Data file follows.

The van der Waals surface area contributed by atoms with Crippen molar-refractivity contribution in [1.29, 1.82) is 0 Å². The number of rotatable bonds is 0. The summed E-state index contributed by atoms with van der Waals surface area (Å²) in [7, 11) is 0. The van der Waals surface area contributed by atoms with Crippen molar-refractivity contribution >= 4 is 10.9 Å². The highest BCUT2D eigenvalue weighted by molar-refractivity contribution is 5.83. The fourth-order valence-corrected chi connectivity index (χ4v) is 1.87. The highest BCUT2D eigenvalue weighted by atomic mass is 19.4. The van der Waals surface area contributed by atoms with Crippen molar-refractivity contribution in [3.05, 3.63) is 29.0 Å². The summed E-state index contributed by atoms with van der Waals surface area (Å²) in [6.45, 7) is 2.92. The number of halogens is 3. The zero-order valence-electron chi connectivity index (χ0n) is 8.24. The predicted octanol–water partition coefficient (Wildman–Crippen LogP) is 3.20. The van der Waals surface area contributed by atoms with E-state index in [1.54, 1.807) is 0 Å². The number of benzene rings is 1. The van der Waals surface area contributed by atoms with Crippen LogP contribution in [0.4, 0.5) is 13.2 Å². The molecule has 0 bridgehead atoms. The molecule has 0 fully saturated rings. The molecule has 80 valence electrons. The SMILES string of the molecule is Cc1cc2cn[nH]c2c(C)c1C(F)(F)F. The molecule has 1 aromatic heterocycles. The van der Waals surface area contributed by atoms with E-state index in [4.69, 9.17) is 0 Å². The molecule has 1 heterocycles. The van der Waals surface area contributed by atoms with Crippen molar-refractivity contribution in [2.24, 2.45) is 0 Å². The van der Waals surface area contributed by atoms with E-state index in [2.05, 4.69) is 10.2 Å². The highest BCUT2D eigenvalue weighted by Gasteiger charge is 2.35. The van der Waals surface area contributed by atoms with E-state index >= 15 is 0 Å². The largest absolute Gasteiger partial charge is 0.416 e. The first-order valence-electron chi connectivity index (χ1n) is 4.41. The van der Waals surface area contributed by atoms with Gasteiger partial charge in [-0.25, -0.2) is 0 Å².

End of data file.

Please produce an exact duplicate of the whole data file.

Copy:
The van der Waals surface area contributed by atoms with Crippen molar-refractivity contribution in [1.29, 1.82) is 0 Å². The number of rotatable bonds is 0. The summed E-state index contributed by atoms with van der Waals surface area (Å²) in [7, 11) is 0. The van der Waals surface area contributed by atoms with Crippen molar-refractivity contribution >= 4 is 10.9 Å². The highest BCUT2D eigenvalue weighted by molar-refractivity contribution is 5.83. The fourth-order valence-corrected chi connectivity index (χ4v) is 1.87. The highest BCUT2D eigenvalue weighted by atomic mass is 19.4. The van der Waals surface area contributed by atoms with Crippen molar-refractivity contribution in [3.05, 3.63) is 29.0 Å². The summed E-state index contributed by atoms with van der Waals surface area (Å²) in [6.45, 7) is 2.92. The number of halogens is 3. The zero-order valence-electron chi connectivity index (χ0n) is 8.24. The predicted octanol–water partition coefficient (Wildman–Crippen LogP) is 3.20. The van der Waals surface area contributed by atoms with E-state index in [1.54, 1.807) is 0 Å². The number of benzene rings is 1. The van der Waals surface area contributed by atoms with Crippen LogP contribution in [0.4, 0.5) is 13.2 Å². The molecule has 0 bridgehead atoms. The molecule has 0 fully saturated rings. The molecule has 80 valence electrons. The SMILES string of the molecule is Cc1cc2cn[nH]c2c(C)c1C(F)(F)F. The molecule has 1 aromatic heterocycles. The van der Waals surface area contributed by atoms with E-state index in [4.69, 9.17) is 0 Å². The molecule has 1 heterocycles. The van der Waals surface area contributed by atoms with Crippen molar-refractivity contribution in [2.24, 2.45) is 0 Å². The van der Waals surface area contributed by atoms with E-state index in [2.05, 4.69) is 10.2 Å². The highest BCUT2D eigenvalue weighted by Gasteiger charge is 2.35. The van der Waals surface area contributed by atoms with E-state index >= 15 is 0 Å². The largest absolute Gasteiger partial charge is 0.416 e. The first-order valence-electron chi connectivity index (χ1n) is 4.41. The van der Waals surface area contributed by atoms with Gasteiger partial charge in [-0.25, -0.2) is 0 Å².